“Eco-Atkins” diet supports weight loss and heart health

June 10, 2009 in Heart Health, Nutrition Topics in the News, Weight Management

“Eco-Atkins” diet supports weight loss and heart health

Eating a low-carb, low-calorie, high vegetable protein diet (dubbed the "Eco-Atkins" diet) can help overweight people achieve weight loss and better blood cholesterol levels, according to new research published in the June 8, 2009 issue of the Archives of Internal Medicine.

In this study, Dr. David Jenkins and his team at the University of Toronto tested the effects of a low-carb diet that's high in vegetable proteins from soy, nuts, whole grains and other plant-based foods among overweight men and women with high "bad" LDL cholesterol levels.

For four weeks, 25 overweight adults consumed the "Eco-Atkins" diet, while an additional 25 people ate a control diet that was high-carb and lacto-ovo vegetarian (includes milk and eggs).  Study food was provided to these people at 60 percent of their estimated daily caloric needs.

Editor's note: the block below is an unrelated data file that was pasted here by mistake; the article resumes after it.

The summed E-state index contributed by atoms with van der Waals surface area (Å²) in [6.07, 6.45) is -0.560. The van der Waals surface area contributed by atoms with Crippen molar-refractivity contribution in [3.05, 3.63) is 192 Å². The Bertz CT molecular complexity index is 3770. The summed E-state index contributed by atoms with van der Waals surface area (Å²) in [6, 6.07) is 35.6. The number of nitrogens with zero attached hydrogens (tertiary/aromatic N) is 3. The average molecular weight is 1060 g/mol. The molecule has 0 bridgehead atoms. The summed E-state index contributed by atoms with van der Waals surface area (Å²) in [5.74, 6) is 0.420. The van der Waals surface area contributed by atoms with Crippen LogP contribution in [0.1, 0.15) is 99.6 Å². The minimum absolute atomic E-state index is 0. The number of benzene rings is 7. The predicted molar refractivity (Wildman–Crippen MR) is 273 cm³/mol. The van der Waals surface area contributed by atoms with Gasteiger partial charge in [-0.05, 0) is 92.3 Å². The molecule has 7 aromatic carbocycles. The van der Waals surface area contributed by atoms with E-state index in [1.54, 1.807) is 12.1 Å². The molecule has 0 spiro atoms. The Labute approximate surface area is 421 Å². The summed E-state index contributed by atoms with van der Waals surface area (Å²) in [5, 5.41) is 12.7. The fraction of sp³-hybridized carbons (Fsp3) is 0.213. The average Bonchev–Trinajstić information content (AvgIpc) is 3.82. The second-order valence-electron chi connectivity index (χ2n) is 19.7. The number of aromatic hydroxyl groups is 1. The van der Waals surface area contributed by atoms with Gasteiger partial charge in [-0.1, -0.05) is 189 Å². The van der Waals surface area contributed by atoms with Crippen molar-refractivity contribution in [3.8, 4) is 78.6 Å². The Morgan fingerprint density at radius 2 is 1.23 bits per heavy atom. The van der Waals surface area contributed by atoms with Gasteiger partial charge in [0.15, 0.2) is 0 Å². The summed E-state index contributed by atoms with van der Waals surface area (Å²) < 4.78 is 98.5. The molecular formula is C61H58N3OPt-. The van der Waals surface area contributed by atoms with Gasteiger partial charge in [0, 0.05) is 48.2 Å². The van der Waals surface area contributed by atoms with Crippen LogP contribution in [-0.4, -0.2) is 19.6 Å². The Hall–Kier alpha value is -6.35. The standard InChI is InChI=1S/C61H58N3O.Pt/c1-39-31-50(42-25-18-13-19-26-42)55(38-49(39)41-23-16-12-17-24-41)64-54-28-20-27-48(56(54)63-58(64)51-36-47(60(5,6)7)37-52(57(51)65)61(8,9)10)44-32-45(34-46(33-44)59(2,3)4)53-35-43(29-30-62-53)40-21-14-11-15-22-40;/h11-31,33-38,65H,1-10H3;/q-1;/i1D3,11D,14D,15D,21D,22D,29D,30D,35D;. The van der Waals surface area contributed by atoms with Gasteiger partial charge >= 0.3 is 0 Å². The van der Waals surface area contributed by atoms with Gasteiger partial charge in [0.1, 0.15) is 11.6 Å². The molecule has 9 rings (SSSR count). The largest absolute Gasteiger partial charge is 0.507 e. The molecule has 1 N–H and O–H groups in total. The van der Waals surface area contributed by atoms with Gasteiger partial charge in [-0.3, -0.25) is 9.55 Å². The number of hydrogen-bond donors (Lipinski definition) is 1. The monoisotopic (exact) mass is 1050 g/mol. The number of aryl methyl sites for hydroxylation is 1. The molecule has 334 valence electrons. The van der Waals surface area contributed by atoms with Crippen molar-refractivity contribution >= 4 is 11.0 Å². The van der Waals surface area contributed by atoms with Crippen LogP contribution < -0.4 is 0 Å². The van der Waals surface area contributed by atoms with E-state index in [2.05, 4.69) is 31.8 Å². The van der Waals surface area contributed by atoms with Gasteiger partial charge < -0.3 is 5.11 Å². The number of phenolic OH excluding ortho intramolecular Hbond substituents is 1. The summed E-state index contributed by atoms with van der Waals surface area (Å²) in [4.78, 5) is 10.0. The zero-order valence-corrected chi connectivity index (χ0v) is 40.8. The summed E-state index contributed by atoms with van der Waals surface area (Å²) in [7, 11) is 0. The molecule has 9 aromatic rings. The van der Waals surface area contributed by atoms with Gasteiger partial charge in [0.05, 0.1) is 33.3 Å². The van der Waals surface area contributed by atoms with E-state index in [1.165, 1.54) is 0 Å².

Between the two groups, weight loss was similar - about nine pounds (4.4 kg).

However, those who ate the low-carb, high plant protein, Eco-Atkins diet saw greater decreases in their "bad" LDL blood cholesterol and higher levels of "good" HDL cholesterol than their peers who ate the high-carb, lacto-ovo vegetarian diet.

The Eco-Atkins diet also resulted in greater reductions in blood pressure between the low-carb and the high-carb group.

Plant-based protein foods like beans, tofu, seeds, nuts and ancient grains (quinoa, spelt, amaranth) can provide up to 16 grams of protein (one cup of red kidney beans).

For tips and recipes using high-protein vegetarian foods check out The Raw Diet Revolution, a vegan cookbook and our March 2009 cookbook review.

For more information on how diet can improve your heart health, check Leslie Beck's Heart Healthy Foods for Life or booked an appointment to received a personalized preventive meal plan.

All research on this web site is the property of Leslie Beck Nutrition Consulting Inc. and is protected by copyright. Keep in mind that research on these matters continues daily and is subject to change. The information presented is not intended as a substitute for medical treatment. It is intended to provide ongoing support of your healthy lifestyle practices.